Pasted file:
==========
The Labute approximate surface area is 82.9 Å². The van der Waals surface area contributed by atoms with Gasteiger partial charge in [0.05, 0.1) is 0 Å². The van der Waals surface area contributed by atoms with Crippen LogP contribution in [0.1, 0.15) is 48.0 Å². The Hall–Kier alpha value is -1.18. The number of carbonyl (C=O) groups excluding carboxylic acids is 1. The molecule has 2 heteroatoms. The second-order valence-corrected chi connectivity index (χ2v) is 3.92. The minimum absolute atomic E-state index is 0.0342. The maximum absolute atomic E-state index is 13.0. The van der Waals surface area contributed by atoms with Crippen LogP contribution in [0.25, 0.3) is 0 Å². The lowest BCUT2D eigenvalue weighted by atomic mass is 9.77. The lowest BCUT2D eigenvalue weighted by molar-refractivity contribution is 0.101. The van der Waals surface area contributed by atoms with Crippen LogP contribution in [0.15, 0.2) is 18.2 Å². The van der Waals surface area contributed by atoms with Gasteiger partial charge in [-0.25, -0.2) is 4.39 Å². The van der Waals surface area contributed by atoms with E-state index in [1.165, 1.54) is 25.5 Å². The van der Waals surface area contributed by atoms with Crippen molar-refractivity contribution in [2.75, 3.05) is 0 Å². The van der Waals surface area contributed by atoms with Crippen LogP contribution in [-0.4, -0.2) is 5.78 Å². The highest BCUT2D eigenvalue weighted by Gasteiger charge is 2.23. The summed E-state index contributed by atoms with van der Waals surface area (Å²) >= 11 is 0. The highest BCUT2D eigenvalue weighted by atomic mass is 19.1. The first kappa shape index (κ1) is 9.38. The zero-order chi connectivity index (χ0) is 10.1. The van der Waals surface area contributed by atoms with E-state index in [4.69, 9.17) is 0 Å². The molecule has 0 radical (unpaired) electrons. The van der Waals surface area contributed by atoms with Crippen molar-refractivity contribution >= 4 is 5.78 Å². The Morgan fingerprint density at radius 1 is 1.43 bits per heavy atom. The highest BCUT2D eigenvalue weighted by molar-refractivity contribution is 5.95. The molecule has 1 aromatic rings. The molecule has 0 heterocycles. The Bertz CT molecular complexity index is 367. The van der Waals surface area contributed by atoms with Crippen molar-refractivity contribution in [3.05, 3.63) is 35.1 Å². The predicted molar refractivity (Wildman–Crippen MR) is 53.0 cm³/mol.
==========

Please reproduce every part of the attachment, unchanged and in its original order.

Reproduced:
The Labute approximate surface area is 82.9 Å². The van der Waals surface area contributed by atoms with Gasteiger partial charge in [0.05, 0.1) is 0 Å². The van der Waals surface area contributed by atoms with Crippen LogP contribution in [0.1, 0.15) is 48.0 Å². The Hall–Kier alpha value is -1.18. The number of carbonyl (C=O) groups excluding carboxylic acids is 1. The molecule has 2 heteroatoms. The second-order valence-corrected chi connectivity index (χ2v) is 3.92. The minimum absolute atomic E-state index is 0.0342. The maximum absolute atomic E-state index is 13.0. The van der Waals surface area contributed by atoms with Crippen LogP contribution in [0.25, 0.3) is 0 Å². The lowest BCUT2D eigenvalue weighted by atomic mass is 9.77. The lowest BCUT2D eigenvalue weighted by molar-refractivity contribution is 0.101. The van der Waals surface area contributed by atoms with Crippen LogP contribution in [0.15, 0.2) is 18.2 Å². The van der Waals surface area contributed by atoms with Gasteiger partial charge in [-0.25, -0.2) is 4.39 Å². The van der Waals surface area contributed by atoms with E-state index in [1.165, 1.54) is 25.5 Å². The van der Waals surface area contributed by atoms with Crippen molar-refractivity contribution in [2.75, 3.05) is 0 Å². The van der Waals surface area contributed by atoms with Crippen LogP contribution in [-0.4, -0.2) is 5.78 Å². The highest BCUT2D eigenvalue weighted by Gasteiger charge is 2.23. The summed E-state index contributed by atoms with van der Waals surface area (Å²) >= 11 is 0. The highest BCUT2D eigenvalue weighted by atomic mass is 19.1. The first kappa shape index (κ1) is 9.38. The zero-order chi connectivity index (χ0) is 10.1. The van der Waals surface area contributed by atoms with E-state index in [4.69, 9.17) is 0 Å². The molecule has 0 radical (unpaired) electrons. The van der Waals surface area contributed by atoms with Crippen molar-refractivity contribution >= 4 is 5.78 Å². The Morgan fingerprint density at radius 1 is 1.43 bits per heavy atom. The highest BCUT2D eigenvalue weighted by molar-refractivity contribution is 5.95. The molecule has 1 aromatic rings. The molecule has 0 heterocycles. The Bertz CT molecular complexity index is 367. The van der Waals surface area contributed by atoms with Crippen molar-refractivity contribution in [3.05, 3.63) is 35.1 Å². The predicted molar refractivity (Wildman–Crippen MR) is 53.0 cm³/mol.